By Allyn Cantor
Jinie Park: Little House Elizabeth Leach Gallery, Portland, Nov 2-Dec 23
Park’s elusive paintings offer a beautifully balanced conundrum – her soft approach to color and paint application is contrasted by the intentionally offbeat tactility of her painting surfaces. She uses luminous thin washes of pastels cascading into the physicality of imperfectly angled canvas structures that are hand-stitched with linen and Korean muslin. Park’s liminal works seem to be infused with a Rothko-like mid-century aesthetic, while also being evocative of bojagi or traditional Korean wrapping cloths, commonly made from hand-sewn pieced together fabrics, much like patchwork quilt forms.
Adam Sorensen: Places PDX Contemporary Art, Portland, Nov 1-Dec 23
Sorensen’s paintings draw inspiration from many sources, his signature reinvention of a graphic landscape world references television and pop-culture, traditional Japanese woodblock prints, the Hudson River School and animation aesthetics that inform the cartoon-like sensibility of his rounded forms and dreamy colors. His stylized compositions are richly rendered and have utopian leanings rooted in landscape, often using grounding elements of land, water, and mountains reminiscent of pristine natural environments. His paintings carry both a sense of artificial reality and majestic fantasy.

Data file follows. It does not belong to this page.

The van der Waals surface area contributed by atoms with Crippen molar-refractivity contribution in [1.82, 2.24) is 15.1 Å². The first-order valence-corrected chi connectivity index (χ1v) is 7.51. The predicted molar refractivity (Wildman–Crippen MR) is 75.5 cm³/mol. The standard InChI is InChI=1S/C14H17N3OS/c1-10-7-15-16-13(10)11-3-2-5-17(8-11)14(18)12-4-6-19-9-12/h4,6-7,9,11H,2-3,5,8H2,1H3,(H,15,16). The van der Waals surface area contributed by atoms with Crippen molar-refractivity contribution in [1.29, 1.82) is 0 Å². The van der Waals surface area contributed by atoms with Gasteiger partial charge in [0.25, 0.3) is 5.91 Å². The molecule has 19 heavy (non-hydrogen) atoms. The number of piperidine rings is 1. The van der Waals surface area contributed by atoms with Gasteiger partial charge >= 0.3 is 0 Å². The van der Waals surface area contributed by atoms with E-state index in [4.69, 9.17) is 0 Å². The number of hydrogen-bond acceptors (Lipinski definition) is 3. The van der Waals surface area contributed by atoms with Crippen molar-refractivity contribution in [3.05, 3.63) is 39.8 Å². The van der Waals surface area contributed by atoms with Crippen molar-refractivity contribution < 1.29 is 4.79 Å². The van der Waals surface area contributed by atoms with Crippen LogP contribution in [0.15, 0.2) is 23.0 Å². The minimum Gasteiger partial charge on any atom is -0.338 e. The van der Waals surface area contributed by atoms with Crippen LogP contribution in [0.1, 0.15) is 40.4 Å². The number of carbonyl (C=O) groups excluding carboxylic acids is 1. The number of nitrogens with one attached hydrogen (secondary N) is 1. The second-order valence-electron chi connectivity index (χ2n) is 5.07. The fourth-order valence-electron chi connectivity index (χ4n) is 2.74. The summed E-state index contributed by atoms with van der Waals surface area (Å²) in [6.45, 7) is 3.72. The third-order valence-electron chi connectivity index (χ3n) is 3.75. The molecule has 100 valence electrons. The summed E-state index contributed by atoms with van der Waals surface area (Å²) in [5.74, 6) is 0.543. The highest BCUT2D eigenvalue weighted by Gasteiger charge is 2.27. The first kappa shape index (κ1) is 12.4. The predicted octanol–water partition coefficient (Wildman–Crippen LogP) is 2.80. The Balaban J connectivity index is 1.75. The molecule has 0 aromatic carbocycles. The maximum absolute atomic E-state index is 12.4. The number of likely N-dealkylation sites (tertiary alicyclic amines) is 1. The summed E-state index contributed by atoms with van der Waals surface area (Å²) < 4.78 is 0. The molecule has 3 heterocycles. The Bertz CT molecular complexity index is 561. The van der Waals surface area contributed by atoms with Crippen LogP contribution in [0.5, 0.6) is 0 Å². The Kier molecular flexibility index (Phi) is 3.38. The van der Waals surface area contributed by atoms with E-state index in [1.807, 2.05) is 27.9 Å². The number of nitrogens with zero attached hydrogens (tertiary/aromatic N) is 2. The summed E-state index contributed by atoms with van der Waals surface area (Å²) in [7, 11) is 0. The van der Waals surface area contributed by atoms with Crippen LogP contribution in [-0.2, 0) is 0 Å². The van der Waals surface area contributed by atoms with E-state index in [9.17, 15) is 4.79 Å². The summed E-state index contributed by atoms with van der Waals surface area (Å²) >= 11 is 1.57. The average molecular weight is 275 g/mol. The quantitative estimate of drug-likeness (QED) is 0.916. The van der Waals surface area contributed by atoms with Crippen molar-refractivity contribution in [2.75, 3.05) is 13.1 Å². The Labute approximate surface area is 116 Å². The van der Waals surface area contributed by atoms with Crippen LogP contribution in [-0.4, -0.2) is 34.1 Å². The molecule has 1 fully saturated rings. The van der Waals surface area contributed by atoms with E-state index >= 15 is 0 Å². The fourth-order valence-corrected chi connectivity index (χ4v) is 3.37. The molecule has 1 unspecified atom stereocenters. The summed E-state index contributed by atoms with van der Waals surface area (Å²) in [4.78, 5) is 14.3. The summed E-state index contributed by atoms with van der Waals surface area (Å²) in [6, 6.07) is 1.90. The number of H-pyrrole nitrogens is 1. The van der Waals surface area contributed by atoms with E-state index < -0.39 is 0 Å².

Tom Cramer: Under the Sun Augen Gallery, Portland, Nov 2-Dec 2
In his labor-intensive wood-carved reliefs, well-known Portland artist Tom Cramer demonstrates a close reverence for nature – his hyper-organic forms pay homage not only to the natural world, but also to the cosmic domain. In this new body of work Cramer moves away from industrialized forms and gestures, rather the intricacy presented though his meticulous carvings of fractal-like patterning with gilded surfaces point to a spiritual realm that recalls the intangible and infinite nature of reality.
Roll Hardy: Recent Work Russo Lee Gallery, Portland, Nov 2-Dec 2
Hardy has etched a career derived from seeing the beauty of discarded places and urban decay indicative of a post-industrial city. His realistic renderings are almost a documentation of Portland’s old infrastructure, bringing to light his place as a witness to the Portland that once was as the city rapidly changes. Gray melancholic scenes feel quintessentially Northwest as Hardy continually showcases a poetic ability to depict the quietude of weathered street scenes while evoking beauty within the desolate moments that reside in his industrial landscape subjects.
Sue Tower: Stretch & Kentree Speirs: Small Works
Blackfish Gallery, Portland, to Dec 2
In November, Blackfish Gallery features two distinct artists who utilize textural abstraction in very different ways. Tower turned to a spontaneous approach five years ago, after a long painting career focused on rendering realistic imagery. Her current non-objective work is created with rapid impasto textures and mark-making to produce primitive abstractions. Speirs uses multiple layers of color and form in his landscape-based paintings that strongly reflect the Purcell, Bugaboo and Valhalla Mountains of British Columbia where he resides.